First Corporate Manslaughter Conviction

Cotswold Geotechnical Holdings Ltd has this month become the first company to be convicted and sentenced under the Corporate Manslaughter and Corporate Homicide Act 2007. The Company, which was described by the sentencing judge as being in “a parlous financial state” was fined £385,000 payable in 10 annual instalments of £38,500.

The conviction by jury followed a lengthy trial into the death of Alex Wright, a young geologist employed by the Company on 5th September 2008. Mr Wright was found to have been killed while investigating soil conditions  in a deep trench which collapsed on top of him.

In convicting the company, the jury found that the techniques employed in digging the trial pits were unnecessarily dangerous and that the Company had ignored recognised industry guidance in the area.

The Corporate Manslaughter and Homicide Act 2007 came into force on 6th April 2008 and was heralded as a new era of corporate accountability for high profile incidents such as Herald of Free Enterprise Ferry Disaster, rail crashes and the Larkhall Explosion. These incidents were characterised by a failure to identify a “controlling mind” singly responsible for the loss of life. The new Act renders this process unnecessary.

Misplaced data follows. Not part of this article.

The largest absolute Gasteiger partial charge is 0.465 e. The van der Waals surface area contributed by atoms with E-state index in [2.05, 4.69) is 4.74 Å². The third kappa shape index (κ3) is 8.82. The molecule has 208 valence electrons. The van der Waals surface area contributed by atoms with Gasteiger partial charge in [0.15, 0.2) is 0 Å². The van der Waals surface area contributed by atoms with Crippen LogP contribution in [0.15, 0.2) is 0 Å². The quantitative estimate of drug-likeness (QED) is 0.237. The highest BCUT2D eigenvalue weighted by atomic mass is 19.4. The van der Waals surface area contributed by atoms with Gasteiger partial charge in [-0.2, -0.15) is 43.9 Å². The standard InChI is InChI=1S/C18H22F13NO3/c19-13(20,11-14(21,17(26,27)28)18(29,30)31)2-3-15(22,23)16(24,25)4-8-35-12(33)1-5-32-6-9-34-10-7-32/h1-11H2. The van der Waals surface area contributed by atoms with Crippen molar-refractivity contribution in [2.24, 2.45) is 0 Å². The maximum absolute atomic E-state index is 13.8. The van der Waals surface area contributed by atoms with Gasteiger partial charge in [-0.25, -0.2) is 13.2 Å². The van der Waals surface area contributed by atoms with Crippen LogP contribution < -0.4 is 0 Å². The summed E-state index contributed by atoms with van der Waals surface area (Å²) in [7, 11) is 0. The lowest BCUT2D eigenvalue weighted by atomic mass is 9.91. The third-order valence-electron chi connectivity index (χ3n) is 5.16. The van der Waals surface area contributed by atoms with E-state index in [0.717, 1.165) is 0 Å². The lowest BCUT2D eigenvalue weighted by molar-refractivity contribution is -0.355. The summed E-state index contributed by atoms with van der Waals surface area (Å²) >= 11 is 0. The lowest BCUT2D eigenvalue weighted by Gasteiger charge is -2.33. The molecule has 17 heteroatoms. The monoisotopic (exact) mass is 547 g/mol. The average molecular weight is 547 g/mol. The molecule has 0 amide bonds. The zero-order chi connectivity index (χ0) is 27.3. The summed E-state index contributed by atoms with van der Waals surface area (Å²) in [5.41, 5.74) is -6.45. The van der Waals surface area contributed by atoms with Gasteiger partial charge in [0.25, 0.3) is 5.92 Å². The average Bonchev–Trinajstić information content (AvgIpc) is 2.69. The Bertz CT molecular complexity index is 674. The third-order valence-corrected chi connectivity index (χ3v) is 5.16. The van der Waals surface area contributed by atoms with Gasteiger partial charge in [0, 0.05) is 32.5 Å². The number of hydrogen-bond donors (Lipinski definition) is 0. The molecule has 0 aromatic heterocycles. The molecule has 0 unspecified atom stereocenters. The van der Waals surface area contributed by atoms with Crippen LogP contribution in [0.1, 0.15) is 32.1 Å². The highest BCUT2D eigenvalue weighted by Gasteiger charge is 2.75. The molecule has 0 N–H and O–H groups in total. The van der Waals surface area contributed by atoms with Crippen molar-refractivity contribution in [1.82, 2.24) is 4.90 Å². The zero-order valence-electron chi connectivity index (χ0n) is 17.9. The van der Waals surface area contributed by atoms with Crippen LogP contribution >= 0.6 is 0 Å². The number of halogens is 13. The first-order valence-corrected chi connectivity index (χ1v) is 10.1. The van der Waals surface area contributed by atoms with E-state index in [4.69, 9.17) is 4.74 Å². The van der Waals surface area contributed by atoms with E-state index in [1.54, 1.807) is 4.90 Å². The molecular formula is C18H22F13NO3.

Liability under the 2007 Act is something that every company should bear in mind.  Cotswold Geotechnical were able to take advantage of a number of mitigating factors, not least of which were that the Company was relatively small with only 8 employees. This means that future penalties are likely to be higher.

It is important to note that the Act also contains provisions for making negative publicity orders. This could have a disastrous effect on a company’s goodwill and repute.

Dyne Solicitors Limited – 01829 773100,

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